Strings / Pads

INSTRUMENTS

Lead / Synthesiser

INSTRUMENTS

Analogue Instruments Guitar, Piano etc. Real recordings or Sound Fonts.

VOCALS

Rap, spoken word, singing.

SFX

Digital or Analogue FX

SFX

Scratching

 

Example of Arrangement Block Types in a Breakbeat Tune

The following example provides overview of a typical arrangement of an 8 minute Breakbeat tune…

 

-A single “Arrangement Block Type” unit lasts 16 bars (or 30 seconds at 134 BPM).

-By introducing a new “Arrangement Block Type” every 8 bars, the tune does not become repetitive and maintain interest.

 

In the example below, the intro provides the DJ about 1 minute to mix both tunes before cutting the fader 100% for the breakdown.  The DJ can mix out of the tune at the end of Variation  or Pre Beat 2.

 

Arrangement Category  Name:

Intro

Breakdown 1

Pre Beat 1

Main 1

Variation  1

Breakdown 2

Pre Beat 2

Main 2

Variation  2

Outro

Number of Bars:

32

16

16

32

32

16

16

32

32

32

Number of Units:

2

1

1

2

2

1

1

2

2

2

 

 

Block Type Variation

To sustain interest for the listener, it is necessary for a producer to exhibit subtle variations in the Arrangement Block types, and dramatic variation from one Arrangement Category to the next.

 

As an example, the following 32 bar Intro contains a new variation of “Arrangement Block Type” every 8 bars.

 

8 bars of drums and Bass, then

8 bars of drums, Bass and Synth, then

8 bars of drums, Bass and vocals, then

8 bars of drums and vocals.

 

 

INTRO

BREAKDOWN…

0:00

0:30

1:00

1:30

2:00

8 Bars

8 Bars

8 Bars

8 Bars

etc

Drums - Main

Drums - Main

Drums - Main

Drums - Main

 

Instruments - Bass

Instruments - Bass

Instruments - Bass

 

 

Instruments - Synth

Instruments - Synth

 

 

 

Vocals

Vocals

 

 

 

Snare roll crescendo

Pads

 

Decide the Sequence of Arrangement Block Types
Once you have an understanding of the function of each individual Arrangement Block Types, the next stage is to produce an arrangement which contains the main framework, and simple sequencing patterns, e.g.

 

Intro                 = 1/8th closed hat

Build up            = Snare roll

Main 1             = Main drums and Bass

Variation 1       = Main drums and Bass and Synth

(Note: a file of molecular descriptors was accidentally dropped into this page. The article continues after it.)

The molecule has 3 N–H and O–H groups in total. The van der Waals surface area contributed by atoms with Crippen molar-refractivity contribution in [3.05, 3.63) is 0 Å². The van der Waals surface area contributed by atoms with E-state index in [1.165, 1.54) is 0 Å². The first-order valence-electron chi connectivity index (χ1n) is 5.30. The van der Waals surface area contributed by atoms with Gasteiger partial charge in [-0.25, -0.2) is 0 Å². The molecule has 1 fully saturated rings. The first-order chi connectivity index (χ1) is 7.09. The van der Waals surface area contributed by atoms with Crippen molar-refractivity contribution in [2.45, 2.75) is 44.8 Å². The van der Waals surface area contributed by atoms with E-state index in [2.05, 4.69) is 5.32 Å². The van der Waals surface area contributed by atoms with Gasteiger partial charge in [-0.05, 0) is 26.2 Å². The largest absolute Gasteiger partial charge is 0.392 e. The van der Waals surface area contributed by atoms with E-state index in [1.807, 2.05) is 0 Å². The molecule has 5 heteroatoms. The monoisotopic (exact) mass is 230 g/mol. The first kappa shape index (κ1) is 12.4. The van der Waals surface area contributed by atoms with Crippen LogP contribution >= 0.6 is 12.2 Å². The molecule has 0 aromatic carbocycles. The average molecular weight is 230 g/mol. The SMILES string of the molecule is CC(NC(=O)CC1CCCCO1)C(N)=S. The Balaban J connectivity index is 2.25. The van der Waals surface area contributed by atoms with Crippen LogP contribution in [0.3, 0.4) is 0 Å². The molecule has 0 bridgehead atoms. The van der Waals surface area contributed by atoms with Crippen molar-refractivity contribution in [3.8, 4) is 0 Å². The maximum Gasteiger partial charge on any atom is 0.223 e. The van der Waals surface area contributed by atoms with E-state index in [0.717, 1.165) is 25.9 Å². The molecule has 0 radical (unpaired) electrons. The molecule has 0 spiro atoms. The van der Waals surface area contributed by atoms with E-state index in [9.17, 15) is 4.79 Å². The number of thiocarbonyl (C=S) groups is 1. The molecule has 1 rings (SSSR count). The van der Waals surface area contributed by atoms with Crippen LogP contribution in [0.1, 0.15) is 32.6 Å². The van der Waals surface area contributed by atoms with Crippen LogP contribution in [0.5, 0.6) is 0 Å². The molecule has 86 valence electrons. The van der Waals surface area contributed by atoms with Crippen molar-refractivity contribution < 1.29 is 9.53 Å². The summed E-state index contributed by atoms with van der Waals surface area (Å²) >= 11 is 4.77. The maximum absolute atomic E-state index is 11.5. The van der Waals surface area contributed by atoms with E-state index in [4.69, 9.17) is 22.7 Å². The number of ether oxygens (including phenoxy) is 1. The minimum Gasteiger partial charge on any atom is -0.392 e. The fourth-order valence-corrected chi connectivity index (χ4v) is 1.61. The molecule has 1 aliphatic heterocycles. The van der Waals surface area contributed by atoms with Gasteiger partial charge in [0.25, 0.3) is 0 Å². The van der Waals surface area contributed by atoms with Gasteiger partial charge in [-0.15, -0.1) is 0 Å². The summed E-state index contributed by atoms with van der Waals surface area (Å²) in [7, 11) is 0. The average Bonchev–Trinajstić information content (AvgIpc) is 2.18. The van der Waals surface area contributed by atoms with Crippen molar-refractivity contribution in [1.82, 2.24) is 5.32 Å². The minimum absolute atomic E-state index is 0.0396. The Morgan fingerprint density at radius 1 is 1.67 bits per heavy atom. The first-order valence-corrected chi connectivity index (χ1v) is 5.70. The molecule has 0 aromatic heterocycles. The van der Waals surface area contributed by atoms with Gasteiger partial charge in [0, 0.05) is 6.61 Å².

Breakdown      = 1/8th closed hat

Main 2             = Main drums and Bass and vocals

Variation 2       = Main drums and Bass, vocals and Synth

Outro               = 1/8th closed hat

 

Fig 1: Each unit below represent 4 bars in the song (or 15 seconds).


Key Elements to an Arrangement.

1)      The song can be mixed in easily by a DJ.

2)      There are not too many breakdowns, either 1 or 2 per song is enough.

3)      The song can be mixed out easily by a DJ.

 

Simple Arrangement

Keep the arrangement simple enough for a DJ to mix in and out of the tune.  If you want to demonstrate cutting edge rhythms and irregular Synth effects, utilise the breakdown when dancers stop dancing and take a break (unless their particular state of mind prevents them from noticing that the beat has stopped).  As long as the main part of the song contains a familiar and regular rhythmic sequence, the dancers won’t mind a complete contrast in musical elements for the breakdown.

 

An important consideration is that only a few song Arrangement templates provide a DJ friendly track.  If the DJ can’t mix your song because of a contemporary and irregular arrangement, it might fore fill the function of a film score, but fail for the purpose of a dance track.

 

For more examples of Song Arrangement, see Appendix 5. 

 

DJ Friendly Cue Points

Any percussive element at the beginning of a song will help a (Vinyl) DJ mix in a tune straight from the start.

 

It is important to add DJ Friendly Cue Points in a variety of places within the track.  An obvious example to demonstrate is by adding the vocals, “3, 2, 1, go” just before bar 13.  An example or non DJ Friendly arrangement is 4 bars of Strings and no percussion which jump suddenly into the main part of the song.  An experienced DJ will be able to cue off from the Snare but this only gives them a fraction of a second to react.

 

Motifs can be used symbolically to communicate arrangement, e.g. the clichéd 16ths Snare build up before the main part of the song.

e.g. FX - swoosh up or down to signify a new 16 bars.